Russell has taken Flaubert's novel, Madame Bovary, and re-told the story from the dog Djali's POV with some shifting. In many ways, the story is Emma's but experienced by Djali. Djali had tried to be happy and at times was until she escaped. There are many wonderful sentences and Djali's point of view is compelling.
In the second section, Emma and Djali become depressed and "to the baffled Dr. Bovary, seemed bewitched by sadness."
In the third section, Djali daydreams how she might have been able to have a different owner and different life which parallels Emma's desires. The Bovary's plan to move and Djali runs free.
In the fourth and fifth sections, Djali's new life in the wild is in vast contrast with her earlier life with Emma. Djali is exposed to things she's never experienced. However, "…had the winds changed at that particular moment and carried a certain woman's lilac-scented sweat to her, this story might have had a very different ending." I like that a mere breeze could have altered Djali's fate.
Djali mirrors Emma's pain for another, "…unable to cure her need for a human…"
The POV shifts to Emma and her lover Rodolphe. In section VI, Djali falls into a ravine and breaks her leg. Rodolphe ends his affair with Emma via a note. And, Djali is rescued by a game warden and renames her Hubert. Five years pass. Emma Bovary happens to attend a mourning at Hubert's mother's grave. Emma sees a greyhound, Djali, but has no idea or even remembers her old dog. However, Djali recognizes Emma. "Something bubbled and broke inside the creature's heart." Emma almost remembers. I like to think that Djali obeys her own sit command choosing Hubert her master. However, it could be read either way.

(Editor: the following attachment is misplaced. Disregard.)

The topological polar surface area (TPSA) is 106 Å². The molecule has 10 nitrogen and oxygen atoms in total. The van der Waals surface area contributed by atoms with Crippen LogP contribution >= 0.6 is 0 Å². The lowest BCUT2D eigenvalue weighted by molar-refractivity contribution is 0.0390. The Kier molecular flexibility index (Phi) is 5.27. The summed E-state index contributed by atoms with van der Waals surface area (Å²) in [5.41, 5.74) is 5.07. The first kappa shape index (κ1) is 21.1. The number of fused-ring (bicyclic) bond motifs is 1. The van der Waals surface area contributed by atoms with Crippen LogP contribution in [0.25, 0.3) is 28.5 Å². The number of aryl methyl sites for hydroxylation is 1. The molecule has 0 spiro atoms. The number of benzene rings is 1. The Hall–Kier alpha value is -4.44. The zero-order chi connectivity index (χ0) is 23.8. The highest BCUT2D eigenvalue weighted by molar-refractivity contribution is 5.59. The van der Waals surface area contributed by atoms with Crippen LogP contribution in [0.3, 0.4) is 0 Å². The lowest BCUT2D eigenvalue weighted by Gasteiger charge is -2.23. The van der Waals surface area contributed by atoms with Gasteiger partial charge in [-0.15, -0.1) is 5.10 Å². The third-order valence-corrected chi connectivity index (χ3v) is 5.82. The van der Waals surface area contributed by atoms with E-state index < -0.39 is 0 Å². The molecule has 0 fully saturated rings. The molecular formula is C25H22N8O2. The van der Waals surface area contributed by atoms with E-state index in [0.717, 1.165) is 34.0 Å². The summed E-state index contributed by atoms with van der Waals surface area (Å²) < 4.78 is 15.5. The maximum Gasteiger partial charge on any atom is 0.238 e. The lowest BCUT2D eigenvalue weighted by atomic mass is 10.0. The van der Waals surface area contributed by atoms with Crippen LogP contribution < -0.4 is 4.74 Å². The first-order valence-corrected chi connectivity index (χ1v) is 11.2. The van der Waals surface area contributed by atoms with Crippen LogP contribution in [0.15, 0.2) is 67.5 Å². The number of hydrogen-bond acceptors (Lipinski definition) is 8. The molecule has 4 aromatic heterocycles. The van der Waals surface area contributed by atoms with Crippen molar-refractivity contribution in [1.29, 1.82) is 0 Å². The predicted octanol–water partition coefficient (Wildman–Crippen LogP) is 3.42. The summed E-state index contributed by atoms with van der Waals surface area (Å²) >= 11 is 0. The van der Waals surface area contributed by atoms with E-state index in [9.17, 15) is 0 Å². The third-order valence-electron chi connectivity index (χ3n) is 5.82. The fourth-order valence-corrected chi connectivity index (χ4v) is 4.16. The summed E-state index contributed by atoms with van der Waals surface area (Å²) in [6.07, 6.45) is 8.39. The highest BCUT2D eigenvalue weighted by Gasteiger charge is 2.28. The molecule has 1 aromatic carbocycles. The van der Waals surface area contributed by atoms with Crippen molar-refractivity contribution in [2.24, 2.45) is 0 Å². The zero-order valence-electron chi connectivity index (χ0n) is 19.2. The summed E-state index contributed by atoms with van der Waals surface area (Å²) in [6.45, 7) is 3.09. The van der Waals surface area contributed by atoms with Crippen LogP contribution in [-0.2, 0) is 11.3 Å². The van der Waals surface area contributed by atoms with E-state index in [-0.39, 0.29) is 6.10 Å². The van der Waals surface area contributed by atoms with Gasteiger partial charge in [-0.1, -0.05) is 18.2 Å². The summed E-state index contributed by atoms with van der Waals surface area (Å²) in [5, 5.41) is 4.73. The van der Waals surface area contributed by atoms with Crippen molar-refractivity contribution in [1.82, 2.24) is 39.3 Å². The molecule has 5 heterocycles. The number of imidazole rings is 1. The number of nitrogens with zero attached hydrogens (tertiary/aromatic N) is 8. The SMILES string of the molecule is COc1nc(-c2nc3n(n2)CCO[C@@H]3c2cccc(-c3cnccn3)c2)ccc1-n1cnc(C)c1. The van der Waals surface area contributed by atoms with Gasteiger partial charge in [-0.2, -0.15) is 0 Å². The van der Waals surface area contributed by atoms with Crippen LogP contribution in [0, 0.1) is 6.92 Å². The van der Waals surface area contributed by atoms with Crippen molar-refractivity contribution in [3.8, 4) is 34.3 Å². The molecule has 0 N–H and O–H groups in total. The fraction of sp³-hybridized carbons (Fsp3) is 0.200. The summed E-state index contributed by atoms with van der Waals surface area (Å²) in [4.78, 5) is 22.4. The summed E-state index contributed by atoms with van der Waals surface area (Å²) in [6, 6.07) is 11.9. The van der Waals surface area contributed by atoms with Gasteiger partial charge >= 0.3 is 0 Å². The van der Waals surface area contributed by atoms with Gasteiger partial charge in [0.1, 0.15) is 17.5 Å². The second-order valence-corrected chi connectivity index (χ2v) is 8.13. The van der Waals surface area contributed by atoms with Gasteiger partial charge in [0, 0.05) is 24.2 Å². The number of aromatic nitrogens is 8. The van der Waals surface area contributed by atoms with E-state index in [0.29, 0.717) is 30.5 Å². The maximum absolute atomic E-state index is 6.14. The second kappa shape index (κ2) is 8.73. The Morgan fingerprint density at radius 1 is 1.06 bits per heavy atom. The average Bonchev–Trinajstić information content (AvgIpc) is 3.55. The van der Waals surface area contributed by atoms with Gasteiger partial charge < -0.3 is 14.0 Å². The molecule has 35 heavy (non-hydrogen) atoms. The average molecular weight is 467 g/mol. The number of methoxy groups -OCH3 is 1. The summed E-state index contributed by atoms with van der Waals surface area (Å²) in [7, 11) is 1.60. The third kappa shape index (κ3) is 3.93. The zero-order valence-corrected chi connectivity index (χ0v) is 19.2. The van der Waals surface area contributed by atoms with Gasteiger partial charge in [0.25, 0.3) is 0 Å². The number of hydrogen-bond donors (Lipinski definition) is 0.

"Lumped in the coverlet, Charles's blocky legs tangled around her in an apprehensive pretzel, a doomed attempt to hold her in their marriage bed."
"Fleas held wild circuses on Djali's ass as she lay motionless before the fire for the duration of two enormous logs, unable to summon the energy to spin a hind leg in protest."
"Undeliberate, absolved of rue and intent, the dog continued to forget Madame Bovary."
"…a spill of jeweled rot like boiling cranberries."
"And then the dog remembered, too, calloused hands brushing dead leaves from her fur, clearing the seams of blackflies from her eyelids and nostrils, lifting her from the trench."
Karen Russell was recently awarded a MacArthur Fellowship. "Madame Bovary's Greyhound" was published in Zoetrope: All-Story, Summer 2013, Volume 17, Number 2.
Karen Russell, Wikipedia
John D. and Catherine T. MacArthur Foundation
New Yorker, conversation with Karen Russell